The Omega-WINGS images are typically four times larger than the WINGS images. These images also have broader gaps between the CCDs with the central cluster regions usually laying out of the FoV (see, e.g., Fig. 1).

In order to combine the larger Omega-WINGS FoV with the WINGS information about the central regions, we merged the two catalogs. For the objects in common between the two catalogs, we decided to use the WINGS original magnitude since its photometry is the most precise. Then we rejected all the sources classified as “stars”, keeping only galaxies and unknown objects.

Finally, we removed all galaxies classified by Moretti et al. (2017) as “non members” via a cross-check with the spectroscopic catalog. These objects were moved to a rejected sources catalog that was later used for improving the statistical field subtraction, as described in Sect. 3.3.

3.2. Completeness correction

The detection rate is the probability to observe a source as a function of a series of parameters, the most important of which, in our case, are its magnitude and position.

Starting from this definition, we got the completeness correction cci of the ith object as the inverse of the detection rate of an object of magnitude mi and distance from the BCG ri times the probability that this object is a galaxy. We can compute our completeness correction as the product of three terms: first, the photometric completeness correction cph(mi), i.e., the inverse of the probability to observe an object of magnitude mi; second, the areal correction ac(ri), i.e., the inverse of the probability that an object with distance ri from the BCG lies inside the FoV; and third, the probability that the considered object is a galaxy cun(mi), that is 1 for objects classified as “galaxies” and a function of mi for unknown objects.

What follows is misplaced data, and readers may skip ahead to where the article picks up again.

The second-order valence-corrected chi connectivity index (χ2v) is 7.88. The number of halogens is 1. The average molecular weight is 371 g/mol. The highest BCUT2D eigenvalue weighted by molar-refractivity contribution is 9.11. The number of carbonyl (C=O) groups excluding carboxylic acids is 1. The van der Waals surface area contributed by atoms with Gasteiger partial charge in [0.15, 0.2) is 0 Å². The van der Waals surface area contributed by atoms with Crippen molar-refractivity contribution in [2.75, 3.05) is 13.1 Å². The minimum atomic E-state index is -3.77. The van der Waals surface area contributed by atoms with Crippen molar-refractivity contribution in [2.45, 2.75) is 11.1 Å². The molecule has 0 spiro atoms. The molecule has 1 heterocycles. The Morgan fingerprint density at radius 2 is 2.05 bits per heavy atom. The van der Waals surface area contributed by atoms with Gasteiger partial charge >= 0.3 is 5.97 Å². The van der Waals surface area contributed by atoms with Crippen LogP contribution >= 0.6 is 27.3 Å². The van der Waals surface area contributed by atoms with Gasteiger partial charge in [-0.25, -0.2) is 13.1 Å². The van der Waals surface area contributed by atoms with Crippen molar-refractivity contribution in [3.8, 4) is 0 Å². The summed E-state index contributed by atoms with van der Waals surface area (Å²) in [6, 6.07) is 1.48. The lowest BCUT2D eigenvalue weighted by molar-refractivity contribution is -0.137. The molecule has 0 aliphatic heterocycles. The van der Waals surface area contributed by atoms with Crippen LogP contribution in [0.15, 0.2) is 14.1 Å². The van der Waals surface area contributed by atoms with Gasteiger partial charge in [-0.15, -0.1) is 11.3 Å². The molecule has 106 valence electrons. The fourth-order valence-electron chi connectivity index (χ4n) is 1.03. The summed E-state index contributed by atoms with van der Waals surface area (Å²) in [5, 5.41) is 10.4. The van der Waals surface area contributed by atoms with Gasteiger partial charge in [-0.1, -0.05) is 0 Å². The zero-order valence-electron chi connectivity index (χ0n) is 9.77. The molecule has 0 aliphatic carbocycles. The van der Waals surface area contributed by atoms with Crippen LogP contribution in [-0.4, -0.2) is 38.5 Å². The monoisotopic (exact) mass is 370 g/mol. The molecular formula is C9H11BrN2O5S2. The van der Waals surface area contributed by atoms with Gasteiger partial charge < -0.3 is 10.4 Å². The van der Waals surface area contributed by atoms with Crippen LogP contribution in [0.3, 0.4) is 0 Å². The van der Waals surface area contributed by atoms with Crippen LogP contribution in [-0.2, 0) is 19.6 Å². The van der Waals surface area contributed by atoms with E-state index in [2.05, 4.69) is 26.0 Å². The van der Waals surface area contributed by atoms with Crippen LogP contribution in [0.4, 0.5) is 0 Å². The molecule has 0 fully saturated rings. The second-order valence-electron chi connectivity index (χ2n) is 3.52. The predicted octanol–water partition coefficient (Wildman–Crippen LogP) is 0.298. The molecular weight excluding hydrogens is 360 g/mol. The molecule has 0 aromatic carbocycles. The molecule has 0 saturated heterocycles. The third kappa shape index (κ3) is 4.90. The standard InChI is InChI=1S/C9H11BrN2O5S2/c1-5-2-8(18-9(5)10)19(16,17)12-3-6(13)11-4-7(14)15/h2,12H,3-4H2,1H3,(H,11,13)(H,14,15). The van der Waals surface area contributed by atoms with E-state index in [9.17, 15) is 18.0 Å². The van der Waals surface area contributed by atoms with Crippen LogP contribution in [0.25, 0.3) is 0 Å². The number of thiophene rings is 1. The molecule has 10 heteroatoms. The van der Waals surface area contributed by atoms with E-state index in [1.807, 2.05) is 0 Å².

Summarizing, (2)Each term is now analyzed in detail. We start from cph.

The function cph(mi) for the V-band WINGS data was calculated by Varela et al. (2009) through the detection rate of artificial stars randomly added to the WINGS images. Likely, the detection rate of galaxies follows a slightly different trend as they are not point sources and their detection probability is not only a function of their magnitude, but also depends on a series of parameters (e.g., morphology, compactness, and inclination) whose simulated distribution should correctly match the observed distribution. This introduces an uncertainty in any measurement of the photometric completeness correction that we wanted to avoid. For this reason we decided to introduce a photometric cut at mV = 20 mag, which is the limit within which the spectroscopic sample is representative of the photometric sample. At this magnitude the detection rate found by Varela et al. (2009) is equal to 97% and galaxies are easily distinguished from stars. This allows us to assume that second-order dependences, connected to the above-mentioned galaxy parameters, cannot significantly modify the artificially-calculated completeness.

The Omega-WINGS V-band completeness, instead, was calculated by Gullieuszik et al. (2015) as a function of the WINGS V-band completeness by comparing the number of objects in each magnitude bin, after matching the total number of sources in the magnitude range 16 mag <mV< 21 mag to account for the different sky coverage. These authors found that if we limit our analysis to objects brighter than mV = 20 mag, the detection rate of the two surveys is the same. All these considerations allowed us to safely assume a V-band photometric correction cph = 1 for every object and discard galaxies fainter than mV = 20 mag. We see the consequences of this choice below.

The B-band completeness correction was not evaluated for the two surveys. As a consequence, we chose to characterize our clusters using only the V-band-limited sample of objects with mV ≤ 20 mag.